I’m excited to announce a project that I’ve been working on with KISSmetrics called Survey.io, which provides startups with a free and easy way to prepare, distribute and analyze an initial customer development survey. It includes the content of the survey I use to verify that a startup is ready for 12in6 to work with them.
I recommend sending the survey to a random sample of people who have:
- Experienced the core of your product offering
- Used your product at least twice
- Used your product in the last two weeks
Determine if you are ready to scale
For startups, this survey is an ideal way for you to determine if you should begin the final preparations before aggressively scaling customer acquisition. The most important question for determining how well your product is resonating with early users is question 2:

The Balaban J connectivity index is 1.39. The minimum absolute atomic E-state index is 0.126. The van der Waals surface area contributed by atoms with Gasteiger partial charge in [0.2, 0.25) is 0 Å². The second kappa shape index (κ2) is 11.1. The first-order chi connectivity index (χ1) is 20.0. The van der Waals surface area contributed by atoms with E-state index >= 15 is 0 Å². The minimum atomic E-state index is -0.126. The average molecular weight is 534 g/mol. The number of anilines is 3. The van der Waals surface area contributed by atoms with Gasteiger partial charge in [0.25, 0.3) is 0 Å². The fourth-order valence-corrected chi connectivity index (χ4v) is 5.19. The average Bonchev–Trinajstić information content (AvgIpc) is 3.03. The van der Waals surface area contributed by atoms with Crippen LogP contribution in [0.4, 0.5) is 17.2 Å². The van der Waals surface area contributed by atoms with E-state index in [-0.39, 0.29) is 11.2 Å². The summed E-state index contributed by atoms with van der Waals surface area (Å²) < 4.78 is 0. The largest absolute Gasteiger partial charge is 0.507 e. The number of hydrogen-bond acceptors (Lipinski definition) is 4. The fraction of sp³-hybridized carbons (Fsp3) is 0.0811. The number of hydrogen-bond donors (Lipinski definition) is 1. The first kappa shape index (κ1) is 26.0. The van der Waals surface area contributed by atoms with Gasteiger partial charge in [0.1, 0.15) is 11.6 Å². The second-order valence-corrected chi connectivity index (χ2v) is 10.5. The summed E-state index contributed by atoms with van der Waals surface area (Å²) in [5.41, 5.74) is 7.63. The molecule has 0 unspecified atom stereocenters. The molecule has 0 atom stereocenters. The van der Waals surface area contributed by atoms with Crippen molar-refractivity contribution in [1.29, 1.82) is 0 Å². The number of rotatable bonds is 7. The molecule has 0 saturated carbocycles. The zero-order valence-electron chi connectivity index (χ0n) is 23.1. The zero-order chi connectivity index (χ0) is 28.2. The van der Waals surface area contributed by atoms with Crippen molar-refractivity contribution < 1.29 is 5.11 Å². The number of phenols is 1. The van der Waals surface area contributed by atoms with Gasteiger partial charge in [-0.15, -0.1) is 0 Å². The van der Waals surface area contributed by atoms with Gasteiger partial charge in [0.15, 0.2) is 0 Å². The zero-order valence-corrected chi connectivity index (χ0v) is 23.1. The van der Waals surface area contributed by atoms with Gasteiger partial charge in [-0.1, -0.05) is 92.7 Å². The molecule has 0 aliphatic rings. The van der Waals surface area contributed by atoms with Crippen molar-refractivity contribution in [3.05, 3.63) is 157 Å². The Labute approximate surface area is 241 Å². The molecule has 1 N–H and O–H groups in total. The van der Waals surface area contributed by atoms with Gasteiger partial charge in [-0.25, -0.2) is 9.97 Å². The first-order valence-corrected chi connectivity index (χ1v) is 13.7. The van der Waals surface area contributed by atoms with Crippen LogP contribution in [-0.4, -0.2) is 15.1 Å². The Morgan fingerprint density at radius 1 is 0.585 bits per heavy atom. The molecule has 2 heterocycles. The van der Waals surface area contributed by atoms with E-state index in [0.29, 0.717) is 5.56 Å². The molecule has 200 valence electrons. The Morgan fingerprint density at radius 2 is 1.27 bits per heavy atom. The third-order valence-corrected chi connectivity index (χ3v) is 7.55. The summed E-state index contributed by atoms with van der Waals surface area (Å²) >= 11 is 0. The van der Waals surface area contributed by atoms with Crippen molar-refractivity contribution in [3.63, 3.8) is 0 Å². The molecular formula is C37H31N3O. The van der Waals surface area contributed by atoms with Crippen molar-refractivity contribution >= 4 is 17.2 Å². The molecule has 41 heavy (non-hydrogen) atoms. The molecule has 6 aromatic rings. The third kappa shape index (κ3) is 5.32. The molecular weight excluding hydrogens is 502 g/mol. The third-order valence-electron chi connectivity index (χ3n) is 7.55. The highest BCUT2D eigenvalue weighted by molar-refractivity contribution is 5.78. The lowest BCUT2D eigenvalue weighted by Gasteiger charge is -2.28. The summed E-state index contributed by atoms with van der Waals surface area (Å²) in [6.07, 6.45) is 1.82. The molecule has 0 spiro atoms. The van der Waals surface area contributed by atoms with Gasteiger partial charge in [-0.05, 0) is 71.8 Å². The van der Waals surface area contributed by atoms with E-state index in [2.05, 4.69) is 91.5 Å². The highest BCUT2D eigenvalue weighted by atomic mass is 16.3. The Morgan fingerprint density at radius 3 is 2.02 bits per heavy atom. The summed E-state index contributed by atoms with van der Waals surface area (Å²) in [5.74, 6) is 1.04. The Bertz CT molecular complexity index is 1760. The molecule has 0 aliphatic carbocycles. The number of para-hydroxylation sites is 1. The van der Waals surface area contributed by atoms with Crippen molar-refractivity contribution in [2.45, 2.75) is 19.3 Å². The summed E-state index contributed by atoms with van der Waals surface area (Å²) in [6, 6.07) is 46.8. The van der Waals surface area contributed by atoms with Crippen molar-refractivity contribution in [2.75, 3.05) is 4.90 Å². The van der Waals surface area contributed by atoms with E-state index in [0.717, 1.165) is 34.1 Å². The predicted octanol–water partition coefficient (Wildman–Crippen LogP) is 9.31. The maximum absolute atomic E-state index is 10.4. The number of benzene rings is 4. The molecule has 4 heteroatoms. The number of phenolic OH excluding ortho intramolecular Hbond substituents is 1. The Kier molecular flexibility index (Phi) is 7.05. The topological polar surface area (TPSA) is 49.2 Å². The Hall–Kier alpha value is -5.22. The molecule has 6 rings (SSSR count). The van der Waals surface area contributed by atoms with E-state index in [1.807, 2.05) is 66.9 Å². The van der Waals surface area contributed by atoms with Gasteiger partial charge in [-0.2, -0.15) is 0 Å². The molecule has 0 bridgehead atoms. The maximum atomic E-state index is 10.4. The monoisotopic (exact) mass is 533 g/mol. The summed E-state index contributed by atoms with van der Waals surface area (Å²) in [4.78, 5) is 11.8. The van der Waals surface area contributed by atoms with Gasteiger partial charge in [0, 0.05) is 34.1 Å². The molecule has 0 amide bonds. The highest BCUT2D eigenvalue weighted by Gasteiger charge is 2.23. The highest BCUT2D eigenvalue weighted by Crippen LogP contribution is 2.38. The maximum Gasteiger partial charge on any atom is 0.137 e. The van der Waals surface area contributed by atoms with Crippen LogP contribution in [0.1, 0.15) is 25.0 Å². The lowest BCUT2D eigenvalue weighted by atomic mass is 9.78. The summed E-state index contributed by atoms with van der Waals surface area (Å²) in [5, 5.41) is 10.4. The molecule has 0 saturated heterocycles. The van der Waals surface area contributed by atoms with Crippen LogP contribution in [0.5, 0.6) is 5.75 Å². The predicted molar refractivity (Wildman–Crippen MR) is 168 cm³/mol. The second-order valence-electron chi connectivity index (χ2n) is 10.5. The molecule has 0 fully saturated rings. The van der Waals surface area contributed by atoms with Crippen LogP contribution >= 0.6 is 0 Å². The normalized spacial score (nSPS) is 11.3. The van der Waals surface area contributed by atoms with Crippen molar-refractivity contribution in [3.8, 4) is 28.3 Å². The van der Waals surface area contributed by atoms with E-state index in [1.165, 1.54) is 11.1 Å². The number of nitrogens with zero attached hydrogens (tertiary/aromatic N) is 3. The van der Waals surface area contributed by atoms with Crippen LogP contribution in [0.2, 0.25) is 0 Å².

How would you feel if you could no longer use [product]?
- Very disappointed
- Somewhat disappointed
- Not disappointed (it isn’t really that useful)
- N/A – I no longer use [product]
If most of your respondents are saying that they would only be “somewhat disappointed” without your product, they are really telling you that it is only a “nice to have”. When asking users why they selected this answer, I often find that they are focused on commodity aspects of the product and they know of a replacement product. It’s very difficult to build a business around a “nice to have” product, so you should keep your burn low while you iterate your core experience to make it a “must have”.